What is the role of CSF lactate concentration in the workup of Haemophilus influenzae type b (Hib) meningitis?

Updated: Jul 09, 2018
  • Author: Prateek Lohia, MD, MHA; Chief Editor: Niranjan N Singh, MBBS, MD, DM, FAHS, FAANEM  more...
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Answer

In the setting of bacterial meningitis, CSF lactate is frequently elevated. Values in excess of 3.5-3.8 mmol/L are sensitive indicators of acute bacterial meningitis, found in as many as 92% of cases. The specificity of this finding is comparatively low, although elevation of lactate to the concentrations noted above is more strongly indicative of bacterial than viral meningitis. However, elevation of lactate does not exclude the diagnosis of viral meningitis.

Whether CSF lactate as a diagnostic test adds information that cannot be obtained from CSF cell counts, glucose, and protein is not clear. Moreover, elevated CSF lactate may be due to other potential alternative diagnoses (eg, closed head injury, smothering and other causes of hypoxic-ischemic brain injury, neoplasia, or prolonged seizures from any of a wide variety of causes).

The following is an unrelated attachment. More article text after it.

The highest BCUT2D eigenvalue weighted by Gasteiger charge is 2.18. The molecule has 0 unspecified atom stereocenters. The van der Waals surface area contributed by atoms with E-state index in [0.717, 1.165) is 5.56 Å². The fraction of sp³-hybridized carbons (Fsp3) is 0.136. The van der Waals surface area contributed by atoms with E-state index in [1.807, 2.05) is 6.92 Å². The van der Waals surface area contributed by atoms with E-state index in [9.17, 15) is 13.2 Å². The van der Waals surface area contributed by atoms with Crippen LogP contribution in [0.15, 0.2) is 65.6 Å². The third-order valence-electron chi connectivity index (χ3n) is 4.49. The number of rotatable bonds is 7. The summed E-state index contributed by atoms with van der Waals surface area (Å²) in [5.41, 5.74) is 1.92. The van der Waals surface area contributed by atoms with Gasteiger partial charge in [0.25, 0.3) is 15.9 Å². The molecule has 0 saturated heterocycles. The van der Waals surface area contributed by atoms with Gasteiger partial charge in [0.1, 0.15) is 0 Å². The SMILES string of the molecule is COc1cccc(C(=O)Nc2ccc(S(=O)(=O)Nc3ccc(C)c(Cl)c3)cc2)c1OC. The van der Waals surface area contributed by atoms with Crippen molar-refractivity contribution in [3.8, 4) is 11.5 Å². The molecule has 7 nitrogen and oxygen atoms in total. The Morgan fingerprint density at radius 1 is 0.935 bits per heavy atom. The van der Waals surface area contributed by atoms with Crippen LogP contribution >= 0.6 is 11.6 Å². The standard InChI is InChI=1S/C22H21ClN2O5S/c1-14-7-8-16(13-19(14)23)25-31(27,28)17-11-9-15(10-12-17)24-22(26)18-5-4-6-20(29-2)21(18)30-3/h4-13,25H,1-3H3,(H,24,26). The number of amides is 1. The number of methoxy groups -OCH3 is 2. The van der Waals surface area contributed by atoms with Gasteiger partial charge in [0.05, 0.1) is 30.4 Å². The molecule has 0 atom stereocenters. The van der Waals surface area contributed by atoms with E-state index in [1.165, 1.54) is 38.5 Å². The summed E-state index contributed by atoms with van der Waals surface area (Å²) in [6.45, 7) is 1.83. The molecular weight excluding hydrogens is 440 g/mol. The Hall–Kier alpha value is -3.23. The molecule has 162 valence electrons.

Elevation of CSF lactate in Hib meningitis may be due to cerebral edema or changes in cell membranes or cellular energy metabolism leading to anaerobic glycolysis. CSF lactate may remain elevated for a fairly long time after effective antimicrobial therapy has resulted in amelioration of brain edema and restoration of ICP to the reference range.

Repeated lactate estimation (by lumbar CSF analysis or magnetic resonance imaging [MRI] spectroscopically) may provide a method for estimating possible deleterious effects of fluid restriction in cases of Hib meningitis–induced brain swelling. Inadequate systemic volume may be deleterious in such cases because of the high ICP and pressure-passive nature of dysregulation of cerebral circulation in meningitis.


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